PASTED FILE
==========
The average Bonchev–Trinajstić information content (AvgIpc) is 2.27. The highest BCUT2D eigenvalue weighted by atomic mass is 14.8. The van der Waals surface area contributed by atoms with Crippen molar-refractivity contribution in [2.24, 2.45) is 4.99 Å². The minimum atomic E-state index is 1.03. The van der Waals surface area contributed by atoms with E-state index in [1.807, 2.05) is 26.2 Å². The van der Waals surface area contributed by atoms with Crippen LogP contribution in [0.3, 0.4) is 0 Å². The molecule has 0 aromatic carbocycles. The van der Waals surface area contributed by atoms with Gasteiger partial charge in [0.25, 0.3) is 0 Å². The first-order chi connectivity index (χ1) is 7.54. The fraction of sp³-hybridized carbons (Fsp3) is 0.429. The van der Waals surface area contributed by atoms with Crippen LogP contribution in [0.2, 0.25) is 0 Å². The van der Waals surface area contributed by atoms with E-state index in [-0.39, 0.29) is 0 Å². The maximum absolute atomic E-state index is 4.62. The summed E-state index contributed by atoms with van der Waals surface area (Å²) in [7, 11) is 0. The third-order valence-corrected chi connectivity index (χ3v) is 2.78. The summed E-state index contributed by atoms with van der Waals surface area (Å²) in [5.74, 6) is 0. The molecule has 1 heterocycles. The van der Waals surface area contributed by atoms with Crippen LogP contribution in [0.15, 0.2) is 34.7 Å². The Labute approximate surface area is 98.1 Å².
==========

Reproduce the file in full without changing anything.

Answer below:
The average Bonchev–Trinajstić information content (AvgIpc) is 2.27. The highest BCUT2D eigenvalue weighted by atomic mass is 14.8. The van der Waals surface area contributed by atoms with Crippen molar-refractivity contribution in [2.24, 2.45) is 4.99 Å². The minimum atomic E-state index is 1.03. The van der Waals surface area contributed by atoms with E-state index in [1.807, 2.05) is 26.2 Å². The van der Waals surface area contributed by atoms with Crippen LogP contribution in [0.3, 0.4) is 0 Å². The molecule has 0 aromatic carbocycles. The van der Waals surface area contributed by atoms with Gasteiger partial charge in [0.25, 0.3) is 0 Å². The first-order chi connectivity index (χ1) is 7.54. The fraction of sp³-hybridized carbons (Fsp3) is 0.429. The van der Waals surface area contributed by atoms with Crippen LogP contribution in [0.2, 0.25) is 0 Å². The van der Waals surface area contributed by atoms with E-state index in [-0.39, 0.29) is 0 Å². The maximum absolute atomic E-state index is 4.62. The summed E-state index contributed by atoms with van der Waals surface area (Å²) in [7, 11) is 0. The third-order valence-corrected chi connectivity index (χ3v) is 2.78. The summed E-state index contributed by atoms with van der Waals surface area (Å²) in [5.74, 6) is 0. The molecule has 1 heterocycles. The van der Waals surface area contributed by atoms with Crippen LogP contribution in [0.15, 0.2) is 34.7 Å². The Labute approximate surface area is 98.1 Å².